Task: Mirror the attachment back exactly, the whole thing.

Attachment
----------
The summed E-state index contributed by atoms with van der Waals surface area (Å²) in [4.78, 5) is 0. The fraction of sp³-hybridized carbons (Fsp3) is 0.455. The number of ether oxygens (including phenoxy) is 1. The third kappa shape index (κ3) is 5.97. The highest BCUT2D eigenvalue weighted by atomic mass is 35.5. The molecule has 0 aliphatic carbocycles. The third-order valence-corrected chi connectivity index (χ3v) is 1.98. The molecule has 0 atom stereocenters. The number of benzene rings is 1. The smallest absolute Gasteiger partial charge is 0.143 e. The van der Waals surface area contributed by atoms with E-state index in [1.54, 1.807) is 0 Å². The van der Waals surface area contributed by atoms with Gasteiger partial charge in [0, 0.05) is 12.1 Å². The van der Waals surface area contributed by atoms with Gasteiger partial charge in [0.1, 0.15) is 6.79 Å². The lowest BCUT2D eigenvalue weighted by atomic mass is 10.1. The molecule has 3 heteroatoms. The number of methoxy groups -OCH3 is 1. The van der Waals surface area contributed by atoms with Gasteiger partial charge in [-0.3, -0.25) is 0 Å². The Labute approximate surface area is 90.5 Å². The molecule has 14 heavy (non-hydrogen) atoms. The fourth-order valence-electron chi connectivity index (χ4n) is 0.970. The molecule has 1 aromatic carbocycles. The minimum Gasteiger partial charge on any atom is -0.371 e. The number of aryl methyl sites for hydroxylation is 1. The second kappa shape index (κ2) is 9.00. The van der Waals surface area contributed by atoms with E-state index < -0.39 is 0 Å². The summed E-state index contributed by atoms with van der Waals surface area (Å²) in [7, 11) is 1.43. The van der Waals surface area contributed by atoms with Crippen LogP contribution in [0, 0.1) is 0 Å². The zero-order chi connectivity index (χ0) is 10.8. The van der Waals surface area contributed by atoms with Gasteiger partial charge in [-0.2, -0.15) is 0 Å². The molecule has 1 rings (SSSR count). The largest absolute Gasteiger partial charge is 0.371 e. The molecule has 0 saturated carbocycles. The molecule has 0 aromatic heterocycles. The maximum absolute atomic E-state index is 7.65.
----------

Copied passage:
The summed E-state index contributed by atoms with van der Waals surface area (Å²) in [4.78, 5) is 0. The fraction of sp³-hybridized carbons (Fsp3) is 0.455. The number of ether oxygens (including phenoxy) is 1. The third kappa shape index (κ3) is 5.97. The highest BCUT2D eigenvalue weighted by atomic mass is 35.5. The molecule has 0 aliphatic carbocycles. The third-order valence-corrected chi connectivity index (χ3v) is 1.98. The molecule has 0 atom stereocenters. The number of benzene rings is 1. The smallest absolute Gasteiger partial charge is 0.143 e. The van der Waals surface area contributed by atoms with E-state index in [1.54, 1.807) is 0 Å². The van der Waals surface area contributed by atoms with Gasteiger partial charge in [0, 0.05) is 12.1 Å². The van der Waals surface area contributed by atoms with Gasteiger partial charge in [0.1, 0.15) is 6.79 Å². The lowest BCUT2D eigenvalue weighted by atomic mass is 10.1. The molecule has 3 heteroatoms. The number of methoxy groups -OCH3 is 1. The van der Waals surface area contributed by atoms with Gasteiger partial charge in [-0.3, -0.25) is 0 Å². The Labute approximate surface area is 90.5 Å². The molecule has 14 heavy (non-hydrogen) atoms. The fourth-order valence-electron chi connectivity index (χ4n) is 0.970. The molecule has 1 aromatic carbocycles. The minimum Gasteiger partial charge on any atom is -0.371 e. The number of aryl methyl sites for hydroxylation is 1. The second kappa shape index (κ2) is 9.00. The van der Waals surface area contributed by atoms with E-state index < -0.39 is 0 Å². The summed E-state index contributed by atoms with van der Waals surface area (Å²) in [7, 11) is 1.43. The van der Waals surface area contributed by atoms with Crippen LogP contribution in [0, 0.1) is 0 Å². The zero-order chi connectivity index (χ0) is 10.8. The van der Waals surface area contributed by atoms with Gasteiger partial charge in [-0.2, -0.15) is 0 Å². The molecule has 1 rings (SSSR count). The largest absolute Gasteiger partial charge is 0.371 e. The molecule has 0 saturated carbocycles. The molecule has 0 aromatic heterocycles. The maximum absolute atomic E-state index is 7.65.